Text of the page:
When said, the name Wade Hampton III, brings to mind one of the most prolific Civil War heroes in history; Confederate history, that is. Known throughout not only South Carolina, but, the whole United State, Lt. Gen. Wade Hampton III, was in many ways what the South had always hoped to become. Unfortunately many historians overlook the latter part of Hampton’s life and focus mainly on his military accomplishments during the Civil War. When studying the life of Lt. Gen. Wade Hampton III, It is clear to see that because of his prolific military career, Hampton was made a heroine in the South, which in turn solidified his political career allowing him to take the South Carolina gubernatorial race of 1876 with much ease. Before examining the war hero turned politician, an examination must be made into the life of the man that was Wade Hampton III.
As the war progressed, it seemed like a bold move for Abraham Lincoln to emancipate slaves because the South depended on slaves, and it was overall for the betterment of America. The issue of slavery separating the government into two sides was not effective for America. He was trying to prevent future generations of representatives from arguing over this issue, because it does not help the country get better. The North knew that during the war it would not matter, but they disconnected the South to its economic catalyst. He was named ‘The Great Emancipator’ because of the actions he took in office.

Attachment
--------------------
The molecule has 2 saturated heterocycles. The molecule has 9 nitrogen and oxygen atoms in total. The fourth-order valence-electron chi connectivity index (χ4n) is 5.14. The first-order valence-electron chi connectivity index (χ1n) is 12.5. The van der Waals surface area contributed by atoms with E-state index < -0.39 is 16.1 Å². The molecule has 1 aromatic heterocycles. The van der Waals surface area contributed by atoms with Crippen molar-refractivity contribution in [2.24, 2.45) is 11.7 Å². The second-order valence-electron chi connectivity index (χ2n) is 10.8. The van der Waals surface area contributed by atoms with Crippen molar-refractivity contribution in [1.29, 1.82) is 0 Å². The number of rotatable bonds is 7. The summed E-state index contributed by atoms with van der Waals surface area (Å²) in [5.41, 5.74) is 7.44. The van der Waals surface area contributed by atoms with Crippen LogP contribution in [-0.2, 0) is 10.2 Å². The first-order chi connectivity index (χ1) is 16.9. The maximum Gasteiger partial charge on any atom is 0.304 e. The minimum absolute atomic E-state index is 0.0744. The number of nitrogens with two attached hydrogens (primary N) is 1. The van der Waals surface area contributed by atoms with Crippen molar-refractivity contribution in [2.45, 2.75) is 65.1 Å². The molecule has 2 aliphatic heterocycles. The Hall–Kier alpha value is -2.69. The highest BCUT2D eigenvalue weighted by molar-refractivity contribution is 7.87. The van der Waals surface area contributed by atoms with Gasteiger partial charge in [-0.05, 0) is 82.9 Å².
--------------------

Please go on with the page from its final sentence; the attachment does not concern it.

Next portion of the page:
When the Founding Fathers created this nation, they believed that the citizens of it would be held together through the common desire for equality and freedom. Contrary to their predictions, the definitions of equal and free came in to question through the persistent plunder of abolitionist and separated the crumbling democracy in to two sectors: North and South. The Civil War emerged out of this debate and started America on the long path towards change. The War, although deeply rooted in our Nation’s beginnings, technically began with the attack on Fort Sumter. The union coveted this spot on confederate soil in order to present their power over the south.To the confederates, the fort was a symbol of the ever-present north, who was set our to hinder their economy and way of life.
6) While there are critics that attempt to make President Lincoln out to be a war monger and a radical abolitionist, if you really do your research, you will see that he was doing everything he could to be a good president. The primary job of the president is to protect the Union at all costs and that is what he did. Along the way he found a way to incorporate his wishes and those of the country together into his plans and actions going
"The Story of an Hour." Perrine's Literature: Structure Sound & Sense. 11th ed. Belmont: Wadsworth, 2010. 540.
New York: W W Norton &, 2013. 551-57. Print.
Life is living to learn how to become better. In this process choices have to be made, and consequences have to be faced. In Ambrose Bierce’s short story, “An Occurrence at Owl Creek Bridge,” the protagonist Peyton Farquhar makes a poorly thought choice leading to an unfortunate consequence. Farquhar was a well-to-do plantation owner in the South during the Civil War. He desired pride and dignity in the war regardless